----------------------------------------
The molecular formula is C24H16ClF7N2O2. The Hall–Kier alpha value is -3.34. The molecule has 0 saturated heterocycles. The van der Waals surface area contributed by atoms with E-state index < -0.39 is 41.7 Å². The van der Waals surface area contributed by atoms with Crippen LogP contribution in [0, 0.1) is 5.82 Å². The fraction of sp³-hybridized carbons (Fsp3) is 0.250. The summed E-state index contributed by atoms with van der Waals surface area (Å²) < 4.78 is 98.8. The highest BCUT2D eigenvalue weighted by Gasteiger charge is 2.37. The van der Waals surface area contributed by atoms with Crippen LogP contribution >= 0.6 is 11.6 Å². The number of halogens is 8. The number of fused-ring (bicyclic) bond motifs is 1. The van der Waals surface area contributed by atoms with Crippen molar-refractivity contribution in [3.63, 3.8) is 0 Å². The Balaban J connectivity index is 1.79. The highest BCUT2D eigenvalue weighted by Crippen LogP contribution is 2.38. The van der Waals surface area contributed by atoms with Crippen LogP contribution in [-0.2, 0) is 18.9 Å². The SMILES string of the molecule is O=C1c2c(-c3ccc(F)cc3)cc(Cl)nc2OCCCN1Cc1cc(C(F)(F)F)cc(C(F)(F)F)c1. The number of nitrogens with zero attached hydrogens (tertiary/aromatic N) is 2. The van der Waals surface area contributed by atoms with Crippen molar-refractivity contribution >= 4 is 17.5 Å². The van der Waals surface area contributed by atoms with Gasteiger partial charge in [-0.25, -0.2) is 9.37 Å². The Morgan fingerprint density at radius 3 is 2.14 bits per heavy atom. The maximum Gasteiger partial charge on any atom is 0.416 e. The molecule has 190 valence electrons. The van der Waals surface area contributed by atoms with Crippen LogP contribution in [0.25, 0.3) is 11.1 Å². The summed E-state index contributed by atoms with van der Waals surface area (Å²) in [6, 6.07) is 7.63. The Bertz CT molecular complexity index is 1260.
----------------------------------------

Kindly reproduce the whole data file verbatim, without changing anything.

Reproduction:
The molecular formula is C24H16ClF7N2O2. The Hall–Kier alpha value is -3.34. The molecule has 0 saturated heterocycles. The van der Waals surface area contributed by atoms with E-state index < -0.39 is 41.7 Å². The van der Waals surface area contributed by atoms with Crippen LogP contribution in [0, 0.1) is 5.82 Å². The fraction of sp³-hybridized carbons (Fsp3) is 0.250. The summed E-state index contributed by atoms with van der Waals surface area (Å²) < 4.78 is 98.8. The highest BCUT2D eigenvalue weighted by Gasteiger charge is 2.37. The van der Waals surface area contributed by atoms with Crippen LogP contribution >= 0.6 is 11.6 Å². The number of halogens is 8. The number of fused-ring (bicyclic) bond motifs is 1. The van der Waals surface area contributed by atoms with Crippen molar-refractivity contribution in [3.63, 3.8) is 0 Å². The Balaban J connectivity index is 1.79. The highest BCUT2D eigenvalue weighted by Crippen LogP contribution is 2.38. The van der Waals surface area contributed by atoms with Crippen LogP contribution in [-0.2, 0) is 18.9 Å². The SMILES string of the molecule is O=C1c2c(-c3ccc(F)cc3)cc(Cl)nc2OCCCN1Cc1cc(C(F)(F)F)cc(C(F)(F)F)c1. The number of nitrogens with zero attached hydrogens (tertiary/aromatic N) is 2. The van der Waals surface area contributed by atoms with Crippen molar-refractivity contribution >= 4 is 17.5 Å². The van der Waals surface area contributed by atoms with Gasteiger partial charge in [-0.25, -0.2) is 9.37 Å². The Morgan fingerprint density at radius 3 is 2.14 bits per heavy atom. The maximum Gasteiger partial charge on any atom is 0.416 e. The molecule has 190 valence electrons. The van der Waals surface area contributed by atoms with Crippen LogP contribution in [0.25, 0.3) is 11.1 Å². The summed E-state index contributed by atoms with van der Waals surface area (Å²) in [6, 6.07) is 7.63. The Bertz CT molecular complexity index is 1260.